Former senior CIA officials instrumental in extracting information from al-Qaida prisoners through what most Americans consider to have been torture have published a book defending their conduct.
The book, titled "Rebuttal," takes aim at the Senate intelligence committee report released last year that revealed gruesome details of the once-secret CIA program while portraying it as ineffective, incompetently run, and rife with misrepresentations.
Published by the U.S. Naval Institute, the volume features essays from three former CIA directors and other retired senior officials. They argue that the Senate report, written by Democratic staff and opposed by Republicans, significantly distorted reality.
The staff of Sen. Dianne Feinstein, the top Democrat on the intelligence committee, says the book has numerous inaccuracies. The result is a thick stew of charges and counter charges that have been characteristic of the torture debate.
The dispute has current implications, however.
Congress is considering legislation that would ban coercive interrogations. President Barack Obama imposed a ban by executive order, but that could be undone by his successor. The measure has been attached to a defense bill, and has the support of Democrats and Sen. John McCain, the Republican chairman of the Armed Services Committee and once a prisoner of war in Vietnam.
At least one Republican presidential candidate, former Texas Gov. Rick Perry, has vowed to bring back the CIA's enhanced interrogation techniques, while another, former Florida Gov. Jeb Bush, has declined to rule out doing so.
Polls, meanwhile, show that majorities of Americans believe the CIA engaged in torture — and was justified in doing so.
Porter Goss, who inherited the interrogation program as CIA director in the George W. Bush administration, wrote in the book that the Senate report was "polarizing and corrupted," and said it "drove the issue from the highway of discourse to the gutter of sniping."
Michael Morell, a former CIA director, devoted his essay to castigating major news organizations for failing, as he sees it, to fully cover the criticisms of the Senate report by the CIA and by Senate Republican staff.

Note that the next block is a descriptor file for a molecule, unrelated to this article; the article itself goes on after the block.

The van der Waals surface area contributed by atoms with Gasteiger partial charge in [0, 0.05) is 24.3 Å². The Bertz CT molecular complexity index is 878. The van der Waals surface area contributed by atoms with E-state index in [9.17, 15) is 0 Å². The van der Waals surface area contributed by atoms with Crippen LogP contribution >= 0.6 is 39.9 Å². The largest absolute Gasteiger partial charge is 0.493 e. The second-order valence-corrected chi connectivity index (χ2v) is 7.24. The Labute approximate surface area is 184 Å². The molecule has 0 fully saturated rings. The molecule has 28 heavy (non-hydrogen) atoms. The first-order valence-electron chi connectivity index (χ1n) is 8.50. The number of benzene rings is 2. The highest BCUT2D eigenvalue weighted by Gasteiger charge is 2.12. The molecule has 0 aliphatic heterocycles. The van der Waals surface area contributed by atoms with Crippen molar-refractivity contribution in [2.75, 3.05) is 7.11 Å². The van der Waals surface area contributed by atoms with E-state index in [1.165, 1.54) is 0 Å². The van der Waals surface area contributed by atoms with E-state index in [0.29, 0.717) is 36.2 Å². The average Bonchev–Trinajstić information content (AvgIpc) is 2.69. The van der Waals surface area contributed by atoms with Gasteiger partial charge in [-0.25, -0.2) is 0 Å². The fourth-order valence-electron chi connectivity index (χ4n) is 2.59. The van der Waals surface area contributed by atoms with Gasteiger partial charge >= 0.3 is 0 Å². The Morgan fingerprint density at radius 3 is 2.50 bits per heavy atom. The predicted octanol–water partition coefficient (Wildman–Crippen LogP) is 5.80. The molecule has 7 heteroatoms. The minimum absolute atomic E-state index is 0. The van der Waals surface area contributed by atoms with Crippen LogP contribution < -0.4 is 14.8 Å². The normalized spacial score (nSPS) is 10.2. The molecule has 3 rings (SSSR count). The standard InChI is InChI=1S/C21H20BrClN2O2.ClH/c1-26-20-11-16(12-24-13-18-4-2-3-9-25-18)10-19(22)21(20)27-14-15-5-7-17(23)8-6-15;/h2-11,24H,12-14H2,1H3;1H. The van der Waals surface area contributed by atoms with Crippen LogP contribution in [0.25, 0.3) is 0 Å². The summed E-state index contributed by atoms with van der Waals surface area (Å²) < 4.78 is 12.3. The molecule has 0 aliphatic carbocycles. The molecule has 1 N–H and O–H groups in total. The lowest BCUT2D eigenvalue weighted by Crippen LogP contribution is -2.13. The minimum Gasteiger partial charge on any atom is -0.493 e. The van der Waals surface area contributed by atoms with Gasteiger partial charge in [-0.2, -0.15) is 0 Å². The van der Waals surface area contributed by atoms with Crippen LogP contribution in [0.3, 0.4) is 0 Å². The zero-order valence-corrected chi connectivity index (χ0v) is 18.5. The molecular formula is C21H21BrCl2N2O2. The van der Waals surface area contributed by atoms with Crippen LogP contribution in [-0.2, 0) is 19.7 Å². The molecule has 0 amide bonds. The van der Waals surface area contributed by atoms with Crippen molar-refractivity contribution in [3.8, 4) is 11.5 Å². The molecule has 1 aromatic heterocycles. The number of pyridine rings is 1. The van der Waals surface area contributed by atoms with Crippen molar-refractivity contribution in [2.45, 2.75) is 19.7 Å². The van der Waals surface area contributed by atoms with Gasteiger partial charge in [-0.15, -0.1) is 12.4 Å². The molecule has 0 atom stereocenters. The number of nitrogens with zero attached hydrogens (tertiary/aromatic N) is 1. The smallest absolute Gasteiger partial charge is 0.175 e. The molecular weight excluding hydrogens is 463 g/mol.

Feinstein said in a statement that the book "doesn't lay a glove on the factual accuracy of the committee's report," adding, "These interrogation techniques were brutal and did not produce information that was not already obtained in more traditional and acceptable ways."
Released in December, the public Senate report was a roughly 500-page summary of a still-secret, 6,700-page version, the result of a five-year investigation that examined 6.3 million pages of CIA records. It accused the CIA of inflicting pain and suffering on al-Qaida prisoners far beyond its legal boundaries and then deceiving the nation with narratives of useful interrogations unsubstantiated by its own records.
The CIA acknowledged mistakes but argued that the tactics produced valuable intelligence. The agency — and the former officials — did not dispute the report's descriptions of the interrogations from its own records.
Besides the now-well-known practice of waterboarding, tactics included weeks of sleep deprivation, slapping and slamming of detainees against walls, confining them to small boxes, keeping them isolated for prolonged periods and threatening them with death.